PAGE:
With the administration's deadline to fix the Obamacare website less than a week away, one question is bound to weigh heavily on the debate over the system: How well does it have to operate to be considered "fixed"?
The truth is, the system is getting stronger as it recovers from its disastrous launch, but experts say it still has a long way to go. The problems that continue to plague it could continue the torrent of criticism, making it tougher for the administration to rehabilitate the image of its signature law.
"There won't be a success until the website is working," said Bob Laszewski, a health care consultant who works closely with insurers.
Nov. 30 will mark the administration's self-imposed deadline to have HealthCare.gov working, as well as the end of the second full month of enrollment. And expectations for both of those milestones are modest.
Insurers say they've seen enrollment pick up in November as the administration made gradual improvements to the site, which serves 36 states. HealthCare.gov processed a paltry 25,000 sign-ups in October, but insurers say the process has gained steam over the course of this month.
They are concerned, however, about lingering problems. The site is still sending incorrect or incomplete information to insurance companies about the people who choose a plan, and industry officials are afraid the administration is about to flood them with more bad data than they can manage.
"There's still a lot of work to do to get the back-end processes working," said Robert Zirkelbach, a spokesman for America's Health Insurance Plans.
Jeff Zients, the former White House budget director leading the HealthCare.gov repair effort, said Friday that by Nov. 30, the site will be able to handle 50,000 users at once, the target it was supposed to meet when it launched last month.
Zients has also repeatedly said that issues with the information sent to insurers were at the top of his "punch list" for site repairs. But industry officials say those problems haven't been fully addressed—so the prospect of handling 50,000 people at a time is a scary one.
Bob Laszewski, a health care consultant who works closely with insurers, estimated that the site's back-end error rate is 5 percent. It needs to be lower than 1 percent for the site to be considered fixed, he said.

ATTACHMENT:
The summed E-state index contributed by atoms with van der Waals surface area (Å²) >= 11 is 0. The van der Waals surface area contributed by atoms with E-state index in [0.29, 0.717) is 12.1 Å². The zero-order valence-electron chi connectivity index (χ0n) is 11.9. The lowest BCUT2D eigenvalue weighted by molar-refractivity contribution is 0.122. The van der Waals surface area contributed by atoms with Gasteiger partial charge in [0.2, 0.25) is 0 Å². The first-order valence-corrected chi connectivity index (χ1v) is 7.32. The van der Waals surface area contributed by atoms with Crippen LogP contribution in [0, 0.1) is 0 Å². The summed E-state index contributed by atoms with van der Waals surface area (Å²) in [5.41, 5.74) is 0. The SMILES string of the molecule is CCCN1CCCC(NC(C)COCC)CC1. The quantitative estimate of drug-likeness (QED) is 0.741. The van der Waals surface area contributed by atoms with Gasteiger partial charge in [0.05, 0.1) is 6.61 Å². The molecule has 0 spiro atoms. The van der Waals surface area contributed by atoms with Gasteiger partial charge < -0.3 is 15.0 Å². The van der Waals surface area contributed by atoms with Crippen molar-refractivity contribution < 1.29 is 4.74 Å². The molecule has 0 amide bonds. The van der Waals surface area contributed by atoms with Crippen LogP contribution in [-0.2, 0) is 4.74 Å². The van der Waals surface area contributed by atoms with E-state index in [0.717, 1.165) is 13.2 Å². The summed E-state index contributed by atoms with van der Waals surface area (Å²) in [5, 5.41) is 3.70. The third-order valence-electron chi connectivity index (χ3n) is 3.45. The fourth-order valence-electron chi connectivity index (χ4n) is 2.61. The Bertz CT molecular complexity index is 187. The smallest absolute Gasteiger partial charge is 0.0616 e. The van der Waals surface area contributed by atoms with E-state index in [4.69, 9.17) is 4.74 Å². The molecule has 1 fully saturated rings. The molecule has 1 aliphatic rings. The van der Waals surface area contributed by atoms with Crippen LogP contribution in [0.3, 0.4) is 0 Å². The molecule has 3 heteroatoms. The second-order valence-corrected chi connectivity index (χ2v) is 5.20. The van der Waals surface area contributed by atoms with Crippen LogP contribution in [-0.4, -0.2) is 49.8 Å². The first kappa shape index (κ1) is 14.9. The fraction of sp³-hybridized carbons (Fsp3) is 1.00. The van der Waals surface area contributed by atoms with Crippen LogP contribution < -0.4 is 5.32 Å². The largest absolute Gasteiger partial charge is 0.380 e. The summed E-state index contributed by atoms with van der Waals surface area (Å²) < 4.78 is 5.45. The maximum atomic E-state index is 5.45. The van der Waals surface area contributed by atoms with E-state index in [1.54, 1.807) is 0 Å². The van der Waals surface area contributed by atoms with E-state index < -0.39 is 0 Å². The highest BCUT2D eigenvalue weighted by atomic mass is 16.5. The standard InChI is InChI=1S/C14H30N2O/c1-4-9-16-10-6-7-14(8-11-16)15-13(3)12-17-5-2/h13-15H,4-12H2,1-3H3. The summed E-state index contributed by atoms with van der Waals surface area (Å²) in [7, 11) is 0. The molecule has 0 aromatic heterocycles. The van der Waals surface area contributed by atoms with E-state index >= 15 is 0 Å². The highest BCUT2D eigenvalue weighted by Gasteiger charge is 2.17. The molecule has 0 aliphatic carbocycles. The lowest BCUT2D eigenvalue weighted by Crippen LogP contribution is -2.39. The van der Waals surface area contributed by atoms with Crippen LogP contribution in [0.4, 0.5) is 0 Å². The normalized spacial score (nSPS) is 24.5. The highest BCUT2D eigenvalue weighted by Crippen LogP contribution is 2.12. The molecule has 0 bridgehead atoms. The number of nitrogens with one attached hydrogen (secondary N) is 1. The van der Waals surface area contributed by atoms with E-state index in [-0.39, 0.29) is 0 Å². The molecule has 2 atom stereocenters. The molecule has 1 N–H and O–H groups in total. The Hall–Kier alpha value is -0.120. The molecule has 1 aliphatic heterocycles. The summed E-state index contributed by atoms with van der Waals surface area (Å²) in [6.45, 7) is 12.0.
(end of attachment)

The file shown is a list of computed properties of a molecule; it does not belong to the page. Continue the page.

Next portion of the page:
"They've made some progress on the back end, but it's still not where it needs to be," Laszewski said.
Some health policy experts also question the administration's definition of success for the site's user experience.
Administration officials have said they expect the site will work for about 80 percent of users by Nov. 30. Yet a 20 percent failure rate wouldn't be considered success in most industries, and it also might not be good enough to stem the tide of negative anecdotes about Obamacare enrollment.
"Twenty percent still leaves a lot of noise in the system … that leaves a lot of people with a bad experience," said Caroline Pearson, vice president at the consulting firm Avalere Health.
Jonathan Gruber, a health economist at MIT who helped design the Affordable Care Act, said the problems with an 80 percent success rate could go beyond optics.
If the administration means that 80 percent of people who want to actually enroll will be able to, that's "more than enough," Gruber said—once you've picked a plan, it's not a big deal to have to call the insurance company to sign up. But if only 80 percent of people are able to use the site to shop for coverage, he said, the administration will have a problem.
"I think virtually everyone who needs to shop on the website should be able to," Gruber said.
Because HealthCare.gov has been under repair throughout November, enrollment will likely still lag well behind the pace needed to hit the bottom-line goal of signing up 7 million people by the end of March.
Some state-based insurance exchanges have seen their enrollment numbers surge as they overcame their initial technical problems. California is now signing up 2,700 people per day, up from about 700 in the first week of enrollment. Even before that surge, though, California had enrolled more people than all 36 states that rely on HealthCare.gov.
The administration will release November's enrollment statistics in mid-December. Experts declined to make predictions about the numbers, but insurers generally say they're seeing the pace of enrollment pick up modestly.
To hit the 7 million goal, enrollment will need to make up the ground it lost in October and most of November, a challenge that California's surge suggests is possible—with a functional website.
But because many people—especially the young, healthy consumers so critical to the law's success—are expected to sign up later in the six-month enrollment window, Gruber said, November's figures won't say much about whether the administration is on track.
"I think they're pretty useless until close to March," he said.
This article appears in the November 25, 2013 edition of NJ Daily.